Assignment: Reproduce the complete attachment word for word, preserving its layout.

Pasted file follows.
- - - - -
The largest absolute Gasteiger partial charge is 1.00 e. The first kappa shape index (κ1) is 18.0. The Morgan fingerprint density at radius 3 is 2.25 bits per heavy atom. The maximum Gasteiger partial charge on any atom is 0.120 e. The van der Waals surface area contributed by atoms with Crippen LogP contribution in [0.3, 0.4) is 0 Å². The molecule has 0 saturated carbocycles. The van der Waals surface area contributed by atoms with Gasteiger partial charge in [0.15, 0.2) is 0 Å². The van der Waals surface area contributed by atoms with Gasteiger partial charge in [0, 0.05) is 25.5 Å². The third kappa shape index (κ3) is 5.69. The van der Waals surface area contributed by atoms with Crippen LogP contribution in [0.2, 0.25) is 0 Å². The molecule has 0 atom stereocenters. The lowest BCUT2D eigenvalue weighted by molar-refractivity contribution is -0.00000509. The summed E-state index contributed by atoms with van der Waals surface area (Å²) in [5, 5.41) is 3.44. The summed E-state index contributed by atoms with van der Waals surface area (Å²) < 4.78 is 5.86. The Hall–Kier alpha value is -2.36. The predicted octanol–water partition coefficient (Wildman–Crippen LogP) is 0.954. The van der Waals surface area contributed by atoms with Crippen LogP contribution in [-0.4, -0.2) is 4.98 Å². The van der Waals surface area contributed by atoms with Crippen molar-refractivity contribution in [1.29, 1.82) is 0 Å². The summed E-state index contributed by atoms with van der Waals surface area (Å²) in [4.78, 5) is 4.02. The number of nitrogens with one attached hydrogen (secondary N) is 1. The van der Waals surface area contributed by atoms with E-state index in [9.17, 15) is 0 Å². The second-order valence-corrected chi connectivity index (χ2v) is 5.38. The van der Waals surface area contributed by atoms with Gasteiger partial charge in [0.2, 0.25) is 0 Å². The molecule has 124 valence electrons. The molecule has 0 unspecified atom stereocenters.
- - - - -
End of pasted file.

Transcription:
The largest absolute Gasteiger partial charge is 1.00 e. The first kappa shape index (κ1) is 18.0. The Morgan fingerprint density at radius 3 is 2.25 bits per heavy atom. The maximum Gasteiger partial charge on any atom is 0.120 e. The van der Waals surface area contributed by atoms with Crippen LogP contribution in [0.3, 0.4) is 0 Å². The molecule has 0 saturated carbocycles. The van der Waals surface area contributed by atoms with Gasteiger partial charge in [0.15, 0.2) is 0 Å². The van der Waals surface area contributed by atoms with Gasteiger partial charge in [0, 0.05) is 25.5 Å². The third kappa shape index (κ3) is 5.69. The van der Waals surface area contributed by atoms with Crippen LogP contribution in [0.2, 0.25) is 0 Å². The molecule has 0 atom stereocenters. The lowest BCUT2D eigenvalue weighted by molar-refractivity contribution is -0.00000509. The summed E-state index contributed by atoms with van der Waals surface area (Å²) in [5, 5.41) is 3.44. The summed E-state index contributed by atoms with van der Waals surface area (Å²) < 4.78 is 5.86. The Hall–Kier alpha value is -2.36. The predicted octanol–water partition coefficient (Wildman–Crippen LogP) is 0.954. The van der Waals surface area contributed by atoms with Crippen LogP contribution in [-0.4, -0.2) is 4.98 Å². The van der Waals surface area contributed by atoms with Crippen molar-refractivity contribution in [1.29, 1.82) is 0 Å². The summed E-state index contributed by atoms with van der Waals surface area (Å²) in [4.78, 5) is 4.02. The number of nitrogens with one attached hydrogen (secondary N) is 1. The van der Waals surface area contributed by atoms with E-state index in [9.17, 15) is 0 Å². The second-order valence-corrected chi connectivity index (χ2v) is 5.38. The van der Waals surface area contributed by atoms with Gasteiger partial charge in [0.2, 0.25) is 0 Å². The molecule has 124 valence electrons. The molecule has 0 unspecified atom stereocenters.